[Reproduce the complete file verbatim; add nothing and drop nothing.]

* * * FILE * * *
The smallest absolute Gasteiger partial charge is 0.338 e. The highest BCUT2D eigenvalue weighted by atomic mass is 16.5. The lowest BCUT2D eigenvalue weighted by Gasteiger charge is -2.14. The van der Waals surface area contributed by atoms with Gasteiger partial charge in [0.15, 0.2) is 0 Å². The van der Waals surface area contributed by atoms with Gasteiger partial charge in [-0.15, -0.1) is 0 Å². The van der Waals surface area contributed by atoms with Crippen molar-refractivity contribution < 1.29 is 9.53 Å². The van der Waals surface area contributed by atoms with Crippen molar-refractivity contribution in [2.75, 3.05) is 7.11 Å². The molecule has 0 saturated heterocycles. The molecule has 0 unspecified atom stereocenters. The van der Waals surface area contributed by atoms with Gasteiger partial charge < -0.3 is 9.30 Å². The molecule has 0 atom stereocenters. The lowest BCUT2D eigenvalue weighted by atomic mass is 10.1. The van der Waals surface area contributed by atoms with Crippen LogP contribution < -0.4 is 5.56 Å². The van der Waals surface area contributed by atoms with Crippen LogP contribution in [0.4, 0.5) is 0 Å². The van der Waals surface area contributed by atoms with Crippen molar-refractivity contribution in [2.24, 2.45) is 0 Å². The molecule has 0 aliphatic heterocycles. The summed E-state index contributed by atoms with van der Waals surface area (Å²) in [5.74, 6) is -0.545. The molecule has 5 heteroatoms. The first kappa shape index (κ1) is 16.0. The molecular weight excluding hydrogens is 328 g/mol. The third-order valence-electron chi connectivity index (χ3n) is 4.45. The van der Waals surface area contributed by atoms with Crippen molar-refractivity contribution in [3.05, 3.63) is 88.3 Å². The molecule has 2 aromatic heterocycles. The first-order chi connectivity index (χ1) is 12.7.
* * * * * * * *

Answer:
The smallest absolute Gasteiger partial charge is 0.338 e. The highest BCUT2D eigenvalue weighted by atomic mass is 16.5. The lowest BCUT2D eigenvalue weighted by Gasteiger charge is -2.14. The van der Waals surface area contributed by atoms with Gasteiger partial charge in [0.15, 0.2) is 0 Å². The van der Waals surface area contributed by atoms with Gasteiger partial charge in [-0.15, -0.1) is 0 Å². The van der Waals surface area contributed by atoms with Crippen molar-refractivity contribution < 1.29 is 9.53 Å². The van der Waals surface area contributed by atoms with Crippen molar-refractivity contribution in [2.75, 3.05) is 7.11 Å². The molecule has 0 saturated heterocycles. The molecule has 0 unspecified atom stereocenters. The van der Waals surface area contributed by atoms with Gasteiger partial charge < -0.3 is 9.30 Å². The molecule has 0 atom stereocenters. The lowest BCUT2D eigenvalue weighted by atomic mass is 10.1. The van der Waals surface area contributed by atoms with Crippen LogP contribution < -0.4 is 5.56 Å². The van der Waals surface area contributed by atoms with Crippen LogP contribution in [0.4, 0.5) is 0 Å². The van der Waals surface area contributed by atoms with Crippen molar-refractivity contribution in [2.24, 2.45) is 0 Å². The molecule has 0 aliphatic heterocycles. The summed E-state index contributed by atoms with van der Waals surface area (Å²) in [5.74, 6) is -0.545. The molecule has 5 heteroatoms. The first kappa shape index (κ1) is 16.0. The molecular weight excluding hydrogens is 328 g/mol. The third-order valence-electron chi connectivity index (χ3n) is 4.45. The van der Waals surface area contributed by atoms with Crippen molar-refractivity contribution in [3.05, 3.63) is 88.3 Å². The molecule has 2 aromatic heterocycles. The first-order chi connectivity index (χ1) is 12.7.